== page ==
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Nobody loves a good plan as much as marketers. While the rest of the world gears up for summer vacation, we’re finalizing our back-to-school strategies. While everyone else debates whether November is too early for Christmas decorations, we’ve had our holiday marketing plans sorted since August.

If there’s anything the uncertainty of 2020 has taught us, though, it’s how difficult it is to plan. In my 25 years of working in marketing and strategy for fashion, publishing, and e-commerce brands, I’ve encountered my fair share of challenges, from the rise of direct-to-consumer companies to the omnichannel revolution. But I’ve never experienced anything as challenging as the current climate. Markets are unstable, competitors are unpredictable, and consumer habits are changing — some temporarily, others permanently.

This holiday season and beyond, instead of making rigid plans and watching them fall apart, try these four flexible marketing approaches instead.

Four stylized illustrations that represent flexible marketing approaches: Get used to pivoting a lot. Understand how you add value. Stay on top of fast-emerging trends. Make decisions quickly.

1. Get used to pivoting — a lot

What do you do when the service you provide or product you sell is wiped out overnight? That’s a question business owners around the world, both small and large, have had to grapple with since social distancing measures and nationwide lockdowns have either forced them to shutter or simply slashed demand. In these situations, even the most airtight business and marketing plans will collapse.

Just as restaurants and bars have had to pivot, doubling down on takeout services and swapping the tapas menu for essentials like flour and sugar, retailers of all stripes are learning to adapt this holiday season.

Take Facegym, a “face workout studio” that offers noninvasive facials, and on whose board I sit. In previous years, people would have been flocking to their website to buy gift vouchers for an in-person experience. This year, even in places where you’re technically allowed to visit a salon, many people are uncomfortable doing so. That’s why the company pivoted, creating a series of guided, at-home facial workouts to help reduce the tension and stress everyone has been feeling. What started as a way of adapting to a new reality has become a core part of their business.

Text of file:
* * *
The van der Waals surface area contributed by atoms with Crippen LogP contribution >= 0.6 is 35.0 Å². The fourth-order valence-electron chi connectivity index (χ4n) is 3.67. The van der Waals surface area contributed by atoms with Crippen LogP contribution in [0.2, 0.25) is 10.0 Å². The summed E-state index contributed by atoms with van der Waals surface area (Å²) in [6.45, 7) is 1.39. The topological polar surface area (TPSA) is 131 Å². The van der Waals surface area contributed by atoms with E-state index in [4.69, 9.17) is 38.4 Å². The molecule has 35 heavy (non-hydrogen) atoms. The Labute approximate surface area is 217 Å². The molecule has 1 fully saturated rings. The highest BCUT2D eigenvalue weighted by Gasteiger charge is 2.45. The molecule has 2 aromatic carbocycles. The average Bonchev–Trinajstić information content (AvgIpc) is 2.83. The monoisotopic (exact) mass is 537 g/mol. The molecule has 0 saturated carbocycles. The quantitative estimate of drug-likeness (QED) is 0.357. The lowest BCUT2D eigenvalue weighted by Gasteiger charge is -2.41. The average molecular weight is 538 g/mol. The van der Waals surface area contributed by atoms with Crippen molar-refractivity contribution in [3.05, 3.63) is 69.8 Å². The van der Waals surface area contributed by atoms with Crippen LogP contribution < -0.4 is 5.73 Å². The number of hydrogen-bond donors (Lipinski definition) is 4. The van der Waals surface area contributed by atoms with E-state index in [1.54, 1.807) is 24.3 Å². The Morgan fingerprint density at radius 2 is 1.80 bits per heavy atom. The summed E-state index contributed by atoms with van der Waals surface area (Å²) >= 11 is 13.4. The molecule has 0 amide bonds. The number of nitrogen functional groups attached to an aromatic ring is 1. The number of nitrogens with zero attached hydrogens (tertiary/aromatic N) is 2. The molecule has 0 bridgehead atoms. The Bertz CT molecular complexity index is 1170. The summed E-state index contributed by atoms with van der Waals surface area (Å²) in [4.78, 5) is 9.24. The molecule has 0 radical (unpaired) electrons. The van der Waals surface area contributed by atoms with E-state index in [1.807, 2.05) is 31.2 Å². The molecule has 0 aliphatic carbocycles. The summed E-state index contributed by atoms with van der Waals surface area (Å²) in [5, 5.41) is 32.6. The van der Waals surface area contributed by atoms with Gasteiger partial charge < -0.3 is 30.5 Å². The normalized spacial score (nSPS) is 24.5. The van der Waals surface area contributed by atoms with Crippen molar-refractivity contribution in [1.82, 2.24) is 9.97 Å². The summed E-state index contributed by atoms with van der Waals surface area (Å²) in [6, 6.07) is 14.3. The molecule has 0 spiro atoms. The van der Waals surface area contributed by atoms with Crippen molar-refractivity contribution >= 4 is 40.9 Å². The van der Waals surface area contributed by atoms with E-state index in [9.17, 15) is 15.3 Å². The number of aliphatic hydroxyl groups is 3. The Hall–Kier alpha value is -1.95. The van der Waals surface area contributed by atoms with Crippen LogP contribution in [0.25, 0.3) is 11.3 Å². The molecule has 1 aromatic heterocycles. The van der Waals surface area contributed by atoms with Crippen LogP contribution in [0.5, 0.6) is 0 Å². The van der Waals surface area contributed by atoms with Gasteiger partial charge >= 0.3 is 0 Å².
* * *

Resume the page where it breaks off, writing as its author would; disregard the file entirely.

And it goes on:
Even if your brand has never traditionally leaned into online holiday shopping, now is the time to think about how you can adapt to what will almost certainly be the most digital-first holiday retail season yet.

2. Understand how you add value

When the best-laid plans go awry and you’re forced to pivot, one way of ensuring you can navigate through the uncertainty is to know the answer to this question: How do you add value to your customers?

For example, when the pandemic struck and stay-at-home orders were put in place, furniture store Ikea knew that the value it brought customers was helping them create a home where they could feel safe and comfortable, regardless of what was going on outside. Even as its stores were forced to close, it was there with heartwarming ads that encouraged people to stay at home.

Understanding how you add value will be even more important this holiday season. More than ever before, customers want brands to stand for something bigger. That’s perhaps why 65% of U.S. consumers who plan to shop this holiday season say they will shop more at local small businesses.1